Globalization and the development of information technologies promise to increase the quality of human communications and to foster general economic growth. What is, however, the impact of this digital evolution on traditional rights, such as freedom of expression and on ‘new’ rights, such as data protection and digital identity? The aim of this paper is to identify the main challenges and risks that these rights have to face within a global digital environment and, in the meantime, highlight the opportunities that HR protection could receive from digital technologies, if they are properly deployed. This contribution will consider as case-studies some significant ‘digital events’ of the web.2.0 era, namely the Huffington Post/AOL merger and the recent developments in the functionality of Social Networking sites (SNS) (e.g. Facebook’s default settings or its launch of new facial recognition system): they will be used as starting points for a wider discussion on the evolution of freedom of expression and data protection rights in the online world. The first case illustrates also the various possibilities offered by digital technologies to enhance democratic values (pluralism, participation, freedom of information, as also exemplified by the recent events surrounding the North African dissidents), but also the risks posed to these values when other interests (of an economic and political nature) prevail. To which extent the new Internet platforms offer true interaction, true freedom of choice, true pluralism? The AOL Huffington Post example will be used in particular to show the increasing economic consolidation on the Internet and the effects this may have for competition and pluralism of thought and opinion on the medium, related as well to freedom of expression. In addition, the specific implications of this merger on blogs and blogging will be examined, which will take into account issues of ownership and control of blogged material by individual authors, a subject which will be related more generally to online data processing by individuals for private purposes. The fact of many of the actors involved in these kinds of issues are private bodies (corporations etc) will also be explored, and the challenges of this elaborated, especially since the legal and constitutional protection of HRs is generally oriented to infringements by public actors. The paper will reflect on the adequacy of such a framing of HR protection given the issues in this area produced in the online context. Moreover, the SNS example will offer the occasion for a) a reflection on the users’ online attitudes concerning identity management and data protection (taking into account the results of the recent Eurobarometer 359 “The state of the e-Identity and Data Protection in Europe”) and for b) a consideration on the increasing use of smart, networked technologies in the digital environment (often relying on human physical/behavioral attributes) that strain one of the main data protection requirements, the consent (Art 29 WP recently adopted an Opinion on the related definition). After a brief overview of these cases, the focus will be on the available legal instruments to cope with them. It will be argued that legal measures of hard and soft law, at international or regional level, could be helpful and effective only if able to combine a sufficient degree of flexibility – necessary to adapt to the new technologies and new generation of users – with a level of rigidity necessary to ensure the rights protection against the opposite strengths acting in the digital word. This is likely one of the challenges that the new data protection framework, announced by the European Commission, has to face.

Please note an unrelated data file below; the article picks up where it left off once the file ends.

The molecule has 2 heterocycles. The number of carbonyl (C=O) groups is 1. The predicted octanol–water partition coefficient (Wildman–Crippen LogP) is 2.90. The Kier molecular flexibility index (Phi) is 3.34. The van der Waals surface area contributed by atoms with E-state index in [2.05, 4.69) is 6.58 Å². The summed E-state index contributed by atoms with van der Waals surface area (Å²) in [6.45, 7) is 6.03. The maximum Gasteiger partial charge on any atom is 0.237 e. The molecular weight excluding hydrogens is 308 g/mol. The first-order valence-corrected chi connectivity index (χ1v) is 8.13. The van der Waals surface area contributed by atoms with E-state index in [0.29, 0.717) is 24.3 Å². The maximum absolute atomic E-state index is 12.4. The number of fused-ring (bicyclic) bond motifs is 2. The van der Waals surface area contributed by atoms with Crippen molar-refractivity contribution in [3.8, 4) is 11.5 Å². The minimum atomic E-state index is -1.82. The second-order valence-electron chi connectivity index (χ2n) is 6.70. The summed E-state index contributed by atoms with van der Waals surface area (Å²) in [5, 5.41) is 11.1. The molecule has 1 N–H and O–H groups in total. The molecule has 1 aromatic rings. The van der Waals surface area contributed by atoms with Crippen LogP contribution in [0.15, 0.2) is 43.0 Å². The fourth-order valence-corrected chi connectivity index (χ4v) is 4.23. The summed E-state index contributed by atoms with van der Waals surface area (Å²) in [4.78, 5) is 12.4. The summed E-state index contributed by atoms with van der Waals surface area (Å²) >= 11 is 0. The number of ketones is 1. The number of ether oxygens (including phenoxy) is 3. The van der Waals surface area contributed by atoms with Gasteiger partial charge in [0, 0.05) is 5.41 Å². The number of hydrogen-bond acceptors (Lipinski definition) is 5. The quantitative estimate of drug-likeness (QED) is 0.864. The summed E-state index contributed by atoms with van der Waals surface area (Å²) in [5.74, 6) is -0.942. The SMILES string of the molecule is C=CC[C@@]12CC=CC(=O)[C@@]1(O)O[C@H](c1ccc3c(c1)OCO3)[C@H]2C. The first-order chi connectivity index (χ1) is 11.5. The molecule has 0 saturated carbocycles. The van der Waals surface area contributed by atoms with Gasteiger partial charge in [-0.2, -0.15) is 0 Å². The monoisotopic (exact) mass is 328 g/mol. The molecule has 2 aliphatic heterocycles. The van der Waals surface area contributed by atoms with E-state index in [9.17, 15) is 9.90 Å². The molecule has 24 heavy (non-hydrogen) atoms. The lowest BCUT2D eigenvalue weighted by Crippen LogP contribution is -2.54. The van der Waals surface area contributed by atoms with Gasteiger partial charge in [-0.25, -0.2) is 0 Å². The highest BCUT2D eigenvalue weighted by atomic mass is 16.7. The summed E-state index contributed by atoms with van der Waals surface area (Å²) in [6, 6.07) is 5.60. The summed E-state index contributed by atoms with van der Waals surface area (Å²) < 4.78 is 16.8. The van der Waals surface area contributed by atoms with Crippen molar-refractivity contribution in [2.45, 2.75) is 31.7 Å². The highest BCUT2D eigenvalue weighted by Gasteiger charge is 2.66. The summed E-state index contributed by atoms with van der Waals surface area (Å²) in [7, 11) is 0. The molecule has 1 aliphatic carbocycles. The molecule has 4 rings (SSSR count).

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“The Rights of Notification after Surveillance is Over: Ready for Recognition?” – Professor Paul de Hert  (VUB) & Franziska Boehm (Université du Luxembourg

The notification of individuals of surveillance measures is a crucial issue currently discussed in several Member States. Provisions so far enacted in this area reflect a certain ambiguity in the regulation of this matter. As a consequence, the right to be informed of the fact that online malware installation have been set up on the computer, that the telephone has been tapped or that a person has been subject to (secret) visual and/or video surveillance measures are not harmonised in the EU. While some Member States follow a quite transparent approach, others are more reluctant. The developments in the Member States, however, show a general tendency towards the establishment of a right to be informed. In Germany, for instance, public authorities are required to notify subjects in most of cases after the termination of surveillance activities. Belgium has recently introduced in its law on secret service powers an obligation to inform individuals after surveillance measures have taken place. In contrast, the Netherlands plan to abandon their information duty, due to the impracticability reasons. Discussions in the Member States are reflected at European level as well. Recent case-law of the European Court of Human Rights in respect to the purpose and necessity of secret surveillance measures, links the right of notification to the effectiveness of remedies before the courts and consequently to the existence of effective safeguards against the abuse of monitoring powers. Nonetheless, the Court’s position is not perfectly clear. Although it seems to be in favour of a notification duty, it hesitates to establish a general obligation. The paper discusses the relevant case-law at the national and EU level. It refers to the ongoing discussions in Belgium and the Netherlands and analyses the jurisprudence of the European Court of Human Rights in this area. Questions such as the acceptance of a right of notification after surveillance is terminated and the possible recognition of this right are being tackled.